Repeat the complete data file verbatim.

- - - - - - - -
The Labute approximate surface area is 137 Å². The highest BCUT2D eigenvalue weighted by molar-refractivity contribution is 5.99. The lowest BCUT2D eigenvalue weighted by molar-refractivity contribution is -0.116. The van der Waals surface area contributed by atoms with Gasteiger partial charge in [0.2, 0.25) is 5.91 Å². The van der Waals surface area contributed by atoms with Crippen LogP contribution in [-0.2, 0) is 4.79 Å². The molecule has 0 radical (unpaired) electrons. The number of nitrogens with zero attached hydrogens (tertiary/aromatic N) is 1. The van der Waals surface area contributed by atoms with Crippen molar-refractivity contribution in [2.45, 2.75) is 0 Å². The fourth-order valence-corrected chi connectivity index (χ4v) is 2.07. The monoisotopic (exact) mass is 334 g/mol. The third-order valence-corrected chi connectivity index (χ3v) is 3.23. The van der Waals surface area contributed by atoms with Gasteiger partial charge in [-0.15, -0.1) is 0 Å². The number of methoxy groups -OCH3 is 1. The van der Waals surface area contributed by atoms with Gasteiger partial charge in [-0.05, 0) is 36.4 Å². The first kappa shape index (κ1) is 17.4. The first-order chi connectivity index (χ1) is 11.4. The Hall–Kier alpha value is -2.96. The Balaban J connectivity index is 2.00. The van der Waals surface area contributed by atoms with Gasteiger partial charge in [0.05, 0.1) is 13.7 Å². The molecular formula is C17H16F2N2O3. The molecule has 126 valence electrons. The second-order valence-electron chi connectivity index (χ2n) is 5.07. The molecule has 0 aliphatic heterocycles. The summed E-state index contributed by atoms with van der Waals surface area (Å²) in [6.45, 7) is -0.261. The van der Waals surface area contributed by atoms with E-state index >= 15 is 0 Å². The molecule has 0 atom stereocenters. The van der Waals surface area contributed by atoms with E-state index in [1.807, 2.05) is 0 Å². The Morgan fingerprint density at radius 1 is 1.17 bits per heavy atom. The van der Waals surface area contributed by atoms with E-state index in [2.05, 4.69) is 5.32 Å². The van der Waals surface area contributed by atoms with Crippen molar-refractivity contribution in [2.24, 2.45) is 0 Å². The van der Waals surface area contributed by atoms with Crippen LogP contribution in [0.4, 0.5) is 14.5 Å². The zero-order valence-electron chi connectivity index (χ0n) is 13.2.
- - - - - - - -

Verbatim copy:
The Labute approximate surface area is 137 Å². The highest BCUT2D eigenvalue weighted by molar-refractivity contribution is 5.99. The lowest BCUT2D eigenvalue weighted by molar-refractivity contribution is -0.116. The van der Waals surface area contributed by atoms with Gasteiger partial charge in [0.2, 0.25) is 5.91 Å². The van der Waals surface area contributed by atoms with Crippen LogP contribution in [-0.2, 0) is 4.79 Å². The molecule has 0 radical (unpaired) electrons. The number of nitrogens with zero attached hydrogens (tertiary/aromatic N) is 1. The van der Waals surface area contributed by atoms with Crippen molar-refractivity contribution in [2.45, 2.75) is 0 Å². The fourth-order valence-corrected chi connectivity index (χ4v) is 2.07. The monoisotopic (exact) mass is 334 g/mol. The third-order valence-corrected chi connectivity index (χ3v) is 3.23. The van der Waals surface area contributed by atoms with Gasteiger partial charge in [-0.15, -0.1) is 0 Å². The number of methoxy groups -OCH3 is 1. The van der Waals surface area contributed by atoms with Gasteiger partial charge in [-0.05, 0) is 36.4 Å². The first kappa shape index (κ1) is 17.4. The first-order chi connectivity index (χ1) is 11.4. The Hall–Kier alpha value is -2.96. The Balaban J connectivity index is 2.00. The van der Waals surface area contributed by atoms with Gasteiger partial charge in [0.05, 0.1) is 13.7 Å². The molecular formula is C17H16F2N2O3. The molecule has 126 valence electrons. The second-order valence-electron chi connectivity index (χ2n) is 5.07. The molecule has 0 aliphatic heterocycles. The summed E-state index contributed by atoms with van der Waals surface area (Å²) in [6.45, 7) is -0.261. The van der Waals surface area contributed by atoms with E-state index >= 15 is 0 Å². The molecule has 0 atom stereocenters. The van der Waals surface area contributed by atoms with E-state index in [1.807, 2.05) is 0 Å². The Morgan fingerprint density at radius 1 is 1.17 bits per heavy atom. The van der Waals surface area contributed by atoms with E-state index in [2.05, 4.69) is 5.32 Å². The van der Waals surface area contributed by atoms with Crippen molar-refractivity contribution in [2.24, 2.45) is 0 Å². The van der Waals surface area contributed by atoms with Crippen LogP contribution in [0.4, 0.5) is 14.5 Å². The zero-order valence-electron chi connectivity index (χ0n) is 13.2.